March 7, 1864 – Mortons Ford

Mortons Ford March 7th

My Dear Mother

I have received two letters from you in the last few days. We are picketing here (all that is left of us) while the rest of our Brigade also the 1st Brigade in our Div are with Kilpatrick now with Gen Buttler before Richmond. they left here over a week ago I was on an expedition with a few of our boys to protect the picket line when they left. Our Reg were the first to Charge into Gordonesville and we should have heald Richmond now had it not been for the treatchery of a Negro Guide whom Kil hung while within the 1st line of Fortifications of Richmond. our Lt. Col. whose name is Litchfield is either a prisnor or is dead they say our Reg lost 100 men. Old Kilpatrick has joined Buttler & they together think of Gobbling Richmond. hope they will!! they talk of sending us there & hope they Will!! We have had a hard time here on picket & no prospect of Relief we have three hours to stand post & only three hours relief. You will probably read an account of all these thing. we are all very impatient to return to the Reg. It is my Opinion that we (our Div) will go to the Peninsulia & join Old Kil there. perhaps to stay with Old Buttler all of the time. We are having most beautifull weather here warm as june only nights a little chilly. I shall I suppose loose most all my traps when We Break up camp but don’t care. I am in favor of your buying out Darwin & will help you what little I can. When do you make the first payment & how much is it. If I had what pay is coming to me and what the boys owe me I think I could raise 60 or 70 Dollars. I have been thinking of bying a horse of my own from Government & then I can draw 12 dollars. a month extra for my horse so when I get payed each two months I shall have 51 dollars evry pay day. Most all the old Soldiers in the 1st Mich Cav have private horses & draw pay for them. If you buy the place I suppose you will move on to it. but I do not exactly like to have you sell the old house & lot. perhaps you can rent it & make it pay to keep it. Tell Father I was very sorry to here that he had heard ill of me and that I do not know what he means. but if I have done rong I am very sorry for It. I have been ronged very much by two officers in this Reg. One is Lt Anderson who has my bounty money. the other is Capt Cliperton our Capt. but I think I have tried to do my duty. I have not drank a Gill of liquor since I came into the State of Virginia altho many times I have been pressed to take some, ask Father if he wont write & explain & tell from whom the charge comes, but I must close so good by write soon.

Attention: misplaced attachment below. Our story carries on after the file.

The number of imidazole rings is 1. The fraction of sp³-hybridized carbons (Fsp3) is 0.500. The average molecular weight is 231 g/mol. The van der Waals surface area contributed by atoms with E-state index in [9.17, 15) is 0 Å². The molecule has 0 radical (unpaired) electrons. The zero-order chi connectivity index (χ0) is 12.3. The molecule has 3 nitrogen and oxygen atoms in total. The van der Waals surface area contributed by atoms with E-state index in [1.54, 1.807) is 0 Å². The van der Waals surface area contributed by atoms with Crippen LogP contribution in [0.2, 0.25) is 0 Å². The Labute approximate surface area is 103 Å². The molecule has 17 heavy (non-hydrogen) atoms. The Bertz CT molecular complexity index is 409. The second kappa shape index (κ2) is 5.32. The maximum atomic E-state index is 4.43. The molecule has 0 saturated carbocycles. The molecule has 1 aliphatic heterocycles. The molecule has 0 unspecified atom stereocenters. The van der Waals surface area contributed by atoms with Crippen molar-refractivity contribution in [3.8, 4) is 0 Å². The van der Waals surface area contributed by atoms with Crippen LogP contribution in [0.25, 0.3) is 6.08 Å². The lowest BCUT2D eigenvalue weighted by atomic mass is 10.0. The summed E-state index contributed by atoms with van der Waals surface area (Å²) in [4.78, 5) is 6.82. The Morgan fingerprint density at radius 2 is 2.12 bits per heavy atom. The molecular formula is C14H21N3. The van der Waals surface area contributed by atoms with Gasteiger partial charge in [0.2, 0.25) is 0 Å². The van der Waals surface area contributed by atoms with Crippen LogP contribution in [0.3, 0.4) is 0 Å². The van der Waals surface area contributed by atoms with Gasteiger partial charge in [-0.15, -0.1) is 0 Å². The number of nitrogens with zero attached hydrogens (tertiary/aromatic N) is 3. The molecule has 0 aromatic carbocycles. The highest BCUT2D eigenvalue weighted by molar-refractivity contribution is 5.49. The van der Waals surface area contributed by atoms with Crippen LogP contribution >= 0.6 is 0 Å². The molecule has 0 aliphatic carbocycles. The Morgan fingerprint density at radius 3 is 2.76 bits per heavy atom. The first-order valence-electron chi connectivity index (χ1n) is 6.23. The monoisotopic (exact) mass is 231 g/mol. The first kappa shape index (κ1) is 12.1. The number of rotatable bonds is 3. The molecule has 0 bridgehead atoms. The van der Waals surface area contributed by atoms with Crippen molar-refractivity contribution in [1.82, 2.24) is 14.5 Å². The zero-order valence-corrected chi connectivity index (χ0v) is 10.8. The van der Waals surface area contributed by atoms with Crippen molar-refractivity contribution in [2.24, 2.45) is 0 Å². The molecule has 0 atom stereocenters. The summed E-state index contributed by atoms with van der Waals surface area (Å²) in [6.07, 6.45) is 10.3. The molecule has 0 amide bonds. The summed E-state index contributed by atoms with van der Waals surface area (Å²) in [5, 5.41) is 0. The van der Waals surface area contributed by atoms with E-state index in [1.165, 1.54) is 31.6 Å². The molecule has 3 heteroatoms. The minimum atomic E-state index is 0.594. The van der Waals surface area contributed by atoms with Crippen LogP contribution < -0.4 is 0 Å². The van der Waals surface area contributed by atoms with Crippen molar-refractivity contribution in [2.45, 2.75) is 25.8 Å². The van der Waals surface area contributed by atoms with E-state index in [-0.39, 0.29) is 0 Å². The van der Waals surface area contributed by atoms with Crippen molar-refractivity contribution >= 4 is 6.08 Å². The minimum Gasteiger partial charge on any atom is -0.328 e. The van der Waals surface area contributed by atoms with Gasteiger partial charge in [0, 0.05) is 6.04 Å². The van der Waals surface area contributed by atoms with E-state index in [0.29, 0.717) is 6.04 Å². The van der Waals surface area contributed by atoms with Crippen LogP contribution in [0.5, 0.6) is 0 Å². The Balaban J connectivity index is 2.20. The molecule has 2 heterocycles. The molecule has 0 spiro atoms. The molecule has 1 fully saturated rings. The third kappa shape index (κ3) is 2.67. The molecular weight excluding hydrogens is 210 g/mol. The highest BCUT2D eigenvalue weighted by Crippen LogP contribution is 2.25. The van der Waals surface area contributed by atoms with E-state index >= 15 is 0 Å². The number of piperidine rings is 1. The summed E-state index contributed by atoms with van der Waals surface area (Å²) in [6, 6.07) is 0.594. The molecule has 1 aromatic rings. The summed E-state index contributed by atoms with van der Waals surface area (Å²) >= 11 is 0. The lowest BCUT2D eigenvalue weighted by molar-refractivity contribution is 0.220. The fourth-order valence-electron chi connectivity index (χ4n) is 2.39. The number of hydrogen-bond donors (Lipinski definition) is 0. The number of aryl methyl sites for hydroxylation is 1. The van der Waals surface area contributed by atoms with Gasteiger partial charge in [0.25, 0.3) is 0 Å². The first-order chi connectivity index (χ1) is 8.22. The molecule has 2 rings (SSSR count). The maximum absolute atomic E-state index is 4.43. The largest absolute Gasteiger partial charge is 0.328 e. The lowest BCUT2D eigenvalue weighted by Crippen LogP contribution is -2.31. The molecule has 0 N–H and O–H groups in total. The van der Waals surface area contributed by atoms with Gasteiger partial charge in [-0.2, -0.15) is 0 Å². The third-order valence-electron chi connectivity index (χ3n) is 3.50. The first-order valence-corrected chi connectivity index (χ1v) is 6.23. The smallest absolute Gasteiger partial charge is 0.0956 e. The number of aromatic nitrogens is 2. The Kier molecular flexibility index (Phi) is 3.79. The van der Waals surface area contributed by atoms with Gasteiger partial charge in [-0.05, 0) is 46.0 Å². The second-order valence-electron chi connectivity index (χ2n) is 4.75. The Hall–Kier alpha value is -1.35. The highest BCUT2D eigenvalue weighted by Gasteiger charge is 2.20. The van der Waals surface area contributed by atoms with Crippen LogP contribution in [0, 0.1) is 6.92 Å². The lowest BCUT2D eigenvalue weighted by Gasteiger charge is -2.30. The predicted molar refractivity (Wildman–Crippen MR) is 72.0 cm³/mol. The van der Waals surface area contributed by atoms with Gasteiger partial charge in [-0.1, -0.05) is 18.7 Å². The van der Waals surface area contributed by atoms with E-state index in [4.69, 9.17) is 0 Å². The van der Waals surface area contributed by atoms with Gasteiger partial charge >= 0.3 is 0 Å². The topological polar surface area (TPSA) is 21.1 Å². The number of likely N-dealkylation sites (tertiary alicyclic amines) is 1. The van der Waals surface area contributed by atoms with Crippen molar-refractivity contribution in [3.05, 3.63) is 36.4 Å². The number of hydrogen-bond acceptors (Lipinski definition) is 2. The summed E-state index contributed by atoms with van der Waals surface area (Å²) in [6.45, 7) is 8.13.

From your humble & Obedient Son

Spencer

Curator’s Comments:

 He begins by recounting the story of a raid on Richmond, the Confederate capital, in which men from his unit were involved, although he was away on picket duty when it occurred. He claims that had an African American guide not betrayed the Union forces, they could have captured the city. In actuality, this was no more than a harassing raid too small to have occupied Richmond in all likelihood.

He turns to an investment in some property his mother is planning to buy. He asks what it will cost her and tries to calculate if he can pull together some of his funds to help her. He thinks she is making a wise investment and encourages her to keep their home and use it for rental income.

Spencer expresses regret that his father is hearing negative reports about him back in Kalamazoo. He apologizes but says he doesn’t understand what the issue is. Two officers have wronged him, he says, and he also denies that he has been drinking. But he never clarifies the issue.

 

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